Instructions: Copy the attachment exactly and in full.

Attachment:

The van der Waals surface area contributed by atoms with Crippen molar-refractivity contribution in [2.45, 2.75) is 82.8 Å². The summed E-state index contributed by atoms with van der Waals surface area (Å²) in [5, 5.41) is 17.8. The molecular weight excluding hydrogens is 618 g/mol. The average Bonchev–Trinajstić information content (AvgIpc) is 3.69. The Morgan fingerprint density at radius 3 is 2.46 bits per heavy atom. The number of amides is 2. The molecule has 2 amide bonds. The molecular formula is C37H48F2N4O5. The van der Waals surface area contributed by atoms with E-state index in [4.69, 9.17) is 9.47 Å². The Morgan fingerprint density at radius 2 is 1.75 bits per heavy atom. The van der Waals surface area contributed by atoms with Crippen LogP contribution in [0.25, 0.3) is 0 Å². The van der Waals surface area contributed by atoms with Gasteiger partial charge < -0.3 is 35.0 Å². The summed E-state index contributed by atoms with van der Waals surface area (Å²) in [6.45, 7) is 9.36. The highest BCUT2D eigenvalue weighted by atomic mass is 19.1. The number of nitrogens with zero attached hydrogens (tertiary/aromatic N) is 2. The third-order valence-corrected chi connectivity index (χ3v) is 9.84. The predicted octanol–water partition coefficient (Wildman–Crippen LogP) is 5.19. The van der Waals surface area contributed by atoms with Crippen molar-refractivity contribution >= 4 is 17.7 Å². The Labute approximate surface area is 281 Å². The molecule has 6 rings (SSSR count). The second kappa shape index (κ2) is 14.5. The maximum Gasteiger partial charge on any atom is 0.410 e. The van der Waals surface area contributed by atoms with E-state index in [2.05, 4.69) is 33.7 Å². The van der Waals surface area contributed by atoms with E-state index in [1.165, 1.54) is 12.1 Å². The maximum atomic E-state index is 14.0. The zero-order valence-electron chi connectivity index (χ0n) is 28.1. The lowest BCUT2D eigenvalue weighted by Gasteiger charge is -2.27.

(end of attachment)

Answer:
The van der Waals surface area contributed by atoms with Crippen molar-refractivity contribution in [2.45, 2.75) is 82.8 Å². The summed E-state index contributed by atoms with van der Waals surface area (Å²) in [5, 5.41) is 17.8. The molecular weight excluding hydrogens is 618 g/mol. The average Bonchev–Trinajstić information content (AvgIpc) is 3.69. The Morgan fingerprint density at radius 3 is 2.46 bits per heavy atom. The number of amides is 2. The molecule has 2 amide bonds. The molecular formula is C37H48F2N4O5. The van der Waals surface area contributed by atoms with E-state index in [4.69, 9.17) is 9.47 Å². The Morgan fingerprint density at radius 2 is 1.75 bits per heavy atom. The van der Waals surface area contributed by atoms with Crippen LogP contribution in [0.25, 0.3) is 0 Å². The van der Waals surface area contributed by atoms with Gasteiger partial charge < -0.3 is 35.0 Å². The summed E-state index contributed by atoms with van der Waals surface area (Å²) in [6.45, 7) is 9.36. The highest BCUT2D eigenvalue weighted by atomic mass is 19.1. The number of nitrogens with zero attached hydrogens (tertiary/aromatic N) is 2. The third-order valence-corrected chi connectivity index (χ3v) is 9.84. The predicted octanol–water partition coefficient (Wildman–Crippen LogP) is 5.19. The van der Waals surface area contributed by atoms with Crippen molar-refractivity contribution >= 4 is 17.7 Å². The Labute approximate surface area is 281 Å². The molecule has 6 rings (SSSR count). The second kappa shape index (κ2) is 14.5. The maximum Gasteiger partial charge on any atom is 0.410 e. The van der Waals surface area contributed by atoms with E-state index in [2.05, 4.69) is 33.7 Å². The van der Waals surface area contributed by atoms with E-state index in [1.165, 1.54) is 12.1 Å². The maximum atomic E-state index is 14.0. The zero-order valence-electron chi connectivity index (χ0n) is 28.1. The lowest BCUT2D eigenvalue weighted by Gasteiger charge is -2.27.